7. #7
    Join Date
    Jan 2002
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    Huntsville Ala
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    Default

    I have a collection of O-rings, but don't know what they're made of, so didn't really look to see if I had one the right size.

    I'll check an auto parts store the next time I'm by there and see what they have.

    In the meantime I'll try to keep an eye on the innertube seal, to see how it's holding up. I went ahead and made one of the cork/rubber sheet stuff I had. It's gasket material from Fel-Pro, but doesn't specifically mention gas suitable.

  8. #8
    Join Date
    Mar 2001
    Location
    South Florida and NC
    Posts
    1,175

    Default

    My comment doesn't exactly address your gasket material problem to the extent of suggesting a material, however I'd like to point out something else to consider in your choice of materials.

    Today's gasoline has methanol, up to 10%. This figure will possibly increase in the future as the government tweaks the regulations. I'll state up front that I'm not a methanol fan, however we live in a world where we have to deal with what comes our way. In this instance, methanol is harder on some materials than gasoline. I've had the rubber parts in my Shindiawa weed eater deteriorate in a matter of a few months since ethanol came into vogue whereas prior to methanol, the rubber parts lasted many years. I suggest cork as a possible solution but there are synthetics out there that can handle methanol very well.

    Since gaskets made of ethanol resistant materials aren't available for my Shindiawa and other lawn equipment I have started a regimen of mixing Marine Formula StaBil with the fuels I use for that equipment. In addition, since my Shindiawa seems more susceptible to ethanol issues I drain the fuel tank and run the carburetor dry between uses. That solution, in addition to using Tygon fuel lines has solved my problems for over two years now.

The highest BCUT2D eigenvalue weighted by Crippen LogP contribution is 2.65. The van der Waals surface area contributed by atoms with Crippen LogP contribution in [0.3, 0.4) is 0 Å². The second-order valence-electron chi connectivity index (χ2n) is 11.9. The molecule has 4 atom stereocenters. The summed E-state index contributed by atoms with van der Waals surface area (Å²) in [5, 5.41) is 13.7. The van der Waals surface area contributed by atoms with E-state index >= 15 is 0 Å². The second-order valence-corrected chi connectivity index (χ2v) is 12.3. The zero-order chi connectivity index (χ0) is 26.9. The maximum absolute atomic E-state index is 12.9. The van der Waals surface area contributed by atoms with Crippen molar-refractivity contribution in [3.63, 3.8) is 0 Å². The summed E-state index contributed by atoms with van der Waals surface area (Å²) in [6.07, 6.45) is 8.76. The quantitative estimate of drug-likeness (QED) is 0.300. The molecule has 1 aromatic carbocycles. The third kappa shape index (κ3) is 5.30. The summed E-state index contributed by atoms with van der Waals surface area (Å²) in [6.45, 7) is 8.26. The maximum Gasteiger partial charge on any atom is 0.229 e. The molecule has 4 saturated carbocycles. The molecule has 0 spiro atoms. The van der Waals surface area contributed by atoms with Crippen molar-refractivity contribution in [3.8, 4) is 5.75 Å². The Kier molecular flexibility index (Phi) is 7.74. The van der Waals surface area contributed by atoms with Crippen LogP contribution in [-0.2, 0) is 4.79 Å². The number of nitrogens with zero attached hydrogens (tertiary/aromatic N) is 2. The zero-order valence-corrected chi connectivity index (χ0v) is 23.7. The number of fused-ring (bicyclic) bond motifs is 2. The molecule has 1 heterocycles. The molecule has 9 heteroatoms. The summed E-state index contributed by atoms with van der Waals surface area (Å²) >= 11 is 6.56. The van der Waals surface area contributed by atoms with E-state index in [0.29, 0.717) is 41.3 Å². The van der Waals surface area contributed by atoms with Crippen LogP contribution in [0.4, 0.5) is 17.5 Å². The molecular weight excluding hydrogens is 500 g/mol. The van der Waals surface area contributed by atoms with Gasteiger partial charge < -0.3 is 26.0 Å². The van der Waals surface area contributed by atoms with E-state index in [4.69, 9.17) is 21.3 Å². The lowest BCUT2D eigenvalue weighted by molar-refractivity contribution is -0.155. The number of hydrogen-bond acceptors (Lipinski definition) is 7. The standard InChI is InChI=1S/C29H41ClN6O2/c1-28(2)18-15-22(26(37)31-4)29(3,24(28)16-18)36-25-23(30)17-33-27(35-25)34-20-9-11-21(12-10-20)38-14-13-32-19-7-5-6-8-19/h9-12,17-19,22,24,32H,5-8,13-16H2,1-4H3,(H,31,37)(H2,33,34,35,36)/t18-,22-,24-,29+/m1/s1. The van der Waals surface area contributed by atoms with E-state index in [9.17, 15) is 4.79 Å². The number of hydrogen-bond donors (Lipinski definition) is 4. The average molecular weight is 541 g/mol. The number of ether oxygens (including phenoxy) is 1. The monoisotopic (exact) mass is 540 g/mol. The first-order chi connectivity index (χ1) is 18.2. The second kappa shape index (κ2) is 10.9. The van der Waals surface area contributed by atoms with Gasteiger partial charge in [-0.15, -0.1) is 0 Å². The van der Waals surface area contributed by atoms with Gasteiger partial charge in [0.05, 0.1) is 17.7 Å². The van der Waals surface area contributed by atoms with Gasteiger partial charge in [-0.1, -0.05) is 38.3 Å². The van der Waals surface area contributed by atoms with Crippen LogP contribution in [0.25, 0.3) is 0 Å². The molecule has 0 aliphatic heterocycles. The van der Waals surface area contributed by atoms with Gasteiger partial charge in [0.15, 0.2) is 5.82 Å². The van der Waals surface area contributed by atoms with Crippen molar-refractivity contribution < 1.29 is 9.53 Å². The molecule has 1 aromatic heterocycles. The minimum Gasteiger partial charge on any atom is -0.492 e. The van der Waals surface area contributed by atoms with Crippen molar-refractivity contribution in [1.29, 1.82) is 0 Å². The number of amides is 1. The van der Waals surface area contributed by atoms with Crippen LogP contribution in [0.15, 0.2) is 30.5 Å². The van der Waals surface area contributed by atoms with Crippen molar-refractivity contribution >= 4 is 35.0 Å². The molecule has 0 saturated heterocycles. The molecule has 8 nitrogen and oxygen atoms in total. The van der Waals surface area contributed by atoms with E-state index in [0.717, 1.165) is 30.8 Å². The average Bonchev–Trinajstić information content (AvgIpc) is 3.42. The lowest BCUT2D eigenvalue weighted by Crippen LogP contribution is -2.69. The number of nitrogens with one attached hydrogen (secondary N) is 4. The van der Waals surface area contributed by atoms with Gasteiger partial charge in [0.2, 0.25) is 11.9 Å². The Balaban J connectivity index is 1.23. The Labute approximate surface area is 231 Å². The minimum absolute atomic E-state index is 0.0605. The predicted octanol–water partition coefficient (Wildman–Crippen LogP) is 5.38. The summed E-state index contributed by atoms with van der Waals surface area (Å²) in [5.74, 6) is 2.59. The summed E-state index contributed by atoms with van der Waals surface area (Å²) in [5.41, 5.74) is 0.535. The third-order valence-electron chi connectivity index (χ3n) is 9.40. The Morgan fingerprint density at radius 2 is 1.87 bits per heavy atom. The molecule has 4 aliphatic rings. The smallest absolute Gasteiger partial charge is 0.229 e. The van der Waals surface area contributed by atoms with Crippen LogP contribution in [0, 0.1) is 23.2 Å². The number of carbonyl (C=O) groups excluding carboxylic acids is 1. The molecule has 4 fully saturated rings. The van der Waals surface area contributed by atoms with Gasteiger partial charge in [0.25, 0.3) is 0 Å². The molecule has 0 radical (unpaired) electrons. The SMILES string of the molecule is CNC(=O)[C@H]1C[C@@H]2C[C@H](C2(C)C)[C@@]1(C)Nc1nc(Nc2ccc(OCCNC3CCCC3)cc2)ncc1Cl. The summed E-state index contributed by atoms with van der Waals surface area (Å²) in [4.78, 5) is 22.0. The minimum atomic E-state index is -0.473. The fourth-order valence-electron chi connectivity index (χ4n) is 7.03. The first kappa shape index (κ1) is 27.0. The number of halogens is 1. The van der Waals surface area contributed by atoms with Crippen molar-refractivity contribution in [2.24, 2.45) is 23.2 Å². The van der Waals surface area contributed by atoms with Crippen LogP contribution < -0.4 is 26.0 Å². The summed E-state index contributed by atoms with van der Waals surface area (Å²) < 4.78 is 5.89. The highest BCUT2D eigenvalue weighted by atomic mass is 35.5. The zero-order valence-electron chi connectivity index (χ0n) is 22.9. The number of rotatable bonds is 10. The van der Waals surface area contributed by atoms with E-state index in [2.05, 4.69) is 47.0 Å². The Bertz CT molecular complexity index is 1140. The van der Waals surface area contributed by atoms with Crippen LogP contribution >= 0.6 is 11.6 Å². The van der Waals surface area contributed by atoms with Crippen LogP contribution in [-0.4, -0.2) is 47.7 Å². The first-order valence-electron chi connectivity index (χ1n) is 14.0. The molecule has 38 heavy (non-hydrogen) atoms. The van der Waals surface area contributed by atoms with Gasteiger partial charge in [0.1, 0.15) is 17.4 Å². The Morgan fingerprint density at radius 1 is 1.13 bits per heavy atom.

The newer Flex Fuel vehicles have those materials incorporated into them to handle E85 (85% methanol). The materials are used anywhere that gaskets may come into contact with ethanol type fuels, including the oil filter gasket, as blow by will increase the fuel/ethanol concentrations in the crankcase as well as within the fuel system.

  9. #9
    Join Date
    Mar 2005
    Location
    Springfield Mo
    Posts
    28

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    Ethanol In Gasoline Problems


    Certain materials commonly used with gasoline may be incompatible with high-level ethanol blends, causing them to degrade and contaminate the fuel. Metals that have been shown to degrade over time in the presence of high-level alcohol blends include brass,(floats & jets) lead, zinc(carb bodies) and lead-based solder.

    Nonmetallic materials that degrade when in contact with ethanol include natural rubber, polyurethane, cork gasket material, leather, polyvinyl chloride (PVC) polyamides, and certain thermoplastic or thermoset polymers.

    On the other hand, unplated steel, nickel-plated steel, stainless steel, black iron and bronze have shown resistance to ethanol

  10. #10
    Join Date
    Aug 2009
    Posts
    2,253

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    The problem with using an O-ring is first off it may not stay in place or seal against the thin rim of the tank opening and second the cap may only grab by a thread or two depending on how many threads there are.

    JL..................